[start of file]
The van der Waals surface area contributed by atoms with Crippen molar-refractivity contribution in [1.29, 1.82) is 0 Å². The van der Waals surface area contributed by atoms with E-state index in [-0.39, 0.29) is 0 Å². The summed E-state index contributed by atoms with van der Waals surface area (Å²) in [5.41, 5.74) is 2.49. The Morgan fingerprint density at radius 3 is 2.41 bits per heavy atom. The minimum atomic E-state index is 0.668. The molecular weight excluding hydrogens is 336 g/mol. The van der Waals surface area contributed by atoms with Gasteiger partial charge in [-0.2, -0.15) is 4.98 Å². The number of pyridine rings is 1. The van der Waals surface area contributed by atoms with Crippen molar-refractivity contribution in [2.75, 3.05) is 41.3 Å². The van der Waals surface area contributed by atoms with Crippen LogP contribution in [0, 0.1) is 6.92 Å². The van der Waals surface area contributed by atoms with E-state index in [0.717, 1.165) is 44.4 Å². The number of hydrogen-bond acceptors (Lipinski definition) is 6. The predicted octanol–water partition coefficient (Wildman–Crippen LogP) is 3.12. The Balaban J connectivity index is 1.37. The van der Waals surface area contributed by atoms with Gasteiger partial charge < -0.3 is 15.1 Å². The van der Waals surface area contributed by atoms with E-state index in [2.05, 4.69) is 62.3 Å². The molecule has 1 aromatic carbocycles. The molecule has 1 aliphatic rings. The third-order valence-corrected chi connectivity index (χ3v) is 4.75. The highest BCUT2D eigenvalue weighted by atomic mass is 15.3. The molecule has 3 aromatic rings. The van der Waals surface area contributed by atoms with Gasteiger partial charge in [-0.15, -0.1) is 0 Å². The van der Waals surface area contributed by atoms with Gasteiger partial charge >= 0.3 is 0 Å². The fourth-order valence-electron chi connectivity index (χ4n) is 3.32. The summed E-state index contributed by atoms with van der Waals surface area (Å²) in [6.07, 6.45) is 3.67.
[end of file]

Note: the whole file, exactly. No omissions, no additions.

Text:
The van der Waals surface area contributed by atoms with Crippen molar-refractivity contribution in [1.29, 1.82) is 0 Å². The van der Waals surface area contributed by atoms with E-state index in [-0.39, 0.29) is 0 Å². The summed E-state index contributed by atoms with van der Waals surface area (Å²) in [5.41, 5.74) is 2.49. The Morgan fingerprint density at radius 3 is 2.41 bits per heavy atom. The minimum atomic E-state index is 0.668. The molecular weight excluding hydrogens is 336 g/mol. The van der Waals surface area contributed by atoms with Gasteiger partial charge in [-0.2, -0.15) is 4.98 Å². The number of pyridine rings is 1. The van der Waals surface area contributed by atoms with Crippen molar-refractivity contribution in [2.75, 3.05) is 41.3 Å². The van der Waals surface area contributed by atoms with Crippen LogP contribution in [0, 0.1) is 6.92 Å². The van der Waals surface area contributed by atoms with E-state index in [0.717, 1.165) is 44.4 Å². The number of hydrogen-bond acceptors (Lipinski definition) is 6. The predicted octanol–water partition coefficient (Wildman–Crippen LogP) is 3.12. The Balaban J connectivity index is 1.37. The van der Waals surface area contributed by atoms with Gasteiger partial charge < -0.3 is 15.1 Å². The van der Waals surface area contributed by atoms with E-state index in [2.05, 4.69) is 62.3 Å². The molecule has 1 aromatic carbocycles. The molecule has 1 aliphatic rings. The third-order valence-corrected chi connectivity index (χ3v) is 4.75. The highest BCUT2D eigenvalue weighted by atomic mass is 15.3. The molecule has 3 aromatic rings. The van der Waals surface area contributed by atoms with Gasteiger partial charge in [-0.15, -0.1) is 0 Å². The van der Waals surface area contributed by atoms with Gasteiger partial charge >= 0.3 is 0 Å². The fourth-order valence-electron chi connectivity index (χ4n) is 3.32. The summed E-state index contributed by atoms with van der Waals surface area (Å²) in [6.07, 6.45) is 3.67.